ERS-24 Is a Type II Integral Membrane Protein
According to the amino acid sequence (Fig. 2), ERS-24 should behave as an integral membrane protein with its carboxy terminus anchored in the lipid bilayer. To test this, a polyclonal antibody was generated using a bacterially overexpressed recombinant ERS-24 protein. The affinitypurified antibody recognized only one band with an apparent molecular mass of 22 kD both in CHO and RBL-2H3 cells (Fig. 4,A), and one major band of 22 kD in dog pancreas microsomes (Fig. 4,B and C). When translocationcompetent dog pancreas microsomes were subjected to either high salt (1 M NaCl) or high pH (100 mM Na2CO3, pH 11.3) extraction (Fujiki et al., 1982), ERS-24 was found exclusively in the pellet fraction of a high speed centrifugation (100,000 g) (Fig. 4 B), indicating that it is an integral membrane protein. In contrast, BiP, a protein resident in the lumen of the ER (Haas and Wabl, 1983), was (as expected) found in the supernatant fraction under the same experimental conditions.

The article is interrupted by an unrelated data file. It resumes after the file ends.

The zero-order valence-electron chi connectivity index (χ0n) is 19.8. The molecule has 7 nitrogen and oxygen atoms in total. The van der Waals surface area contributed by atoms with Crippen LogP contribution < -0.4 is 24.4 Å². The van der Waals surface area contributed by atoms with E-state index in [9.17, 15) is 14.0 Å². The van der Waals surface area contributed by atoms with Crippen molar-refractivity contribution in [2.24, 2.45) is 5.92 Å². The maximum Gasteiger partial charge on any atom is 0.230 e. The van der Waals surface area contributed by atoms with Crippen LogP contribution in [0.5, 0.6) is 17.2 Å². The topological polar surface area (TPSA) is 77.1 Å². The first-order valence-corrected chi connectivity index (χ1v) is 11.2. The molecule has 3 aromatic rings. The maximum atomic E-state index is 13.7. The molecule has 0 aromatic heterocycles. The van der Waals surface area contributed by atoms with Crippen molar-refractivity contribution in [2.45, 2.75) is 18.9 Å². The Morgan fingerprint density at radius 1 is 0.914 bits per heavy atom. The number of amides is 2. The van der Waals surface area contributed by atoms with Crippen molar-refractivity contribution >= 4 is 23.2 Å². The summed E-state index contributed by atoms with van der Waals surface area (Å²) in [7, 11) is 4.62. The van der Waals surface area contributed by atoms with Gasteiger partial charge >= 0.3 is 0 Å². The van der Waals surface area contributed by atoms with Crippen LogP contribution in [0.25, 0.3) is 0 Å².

Also, as expected for a SNARE (see Kutay et al., 1993), the NH2 terminus of ERS-24 is exposed to the cytoplasm. ERS-24 was sensitive to proteinase K (1 μg/ml) and was degraded either in the absence or presence of Triton X-100 (Fig. 4 C). As a control for the integrity of the microsomes used, BiP was found to be entirely protected from proteinase K digestion in the absence but not the presence of Triton X-100. These results demonstrate that the bulk of ERS-24 is cytoplasmically oriented, and that ERS-24 is membrane anchored by its hydrophobic COOH terminus as a type II membrane protein, a feature commonly noted in many SNAREs (Kutay et al., 1993).
ERS-24 Is Localized to the ER and the Golgi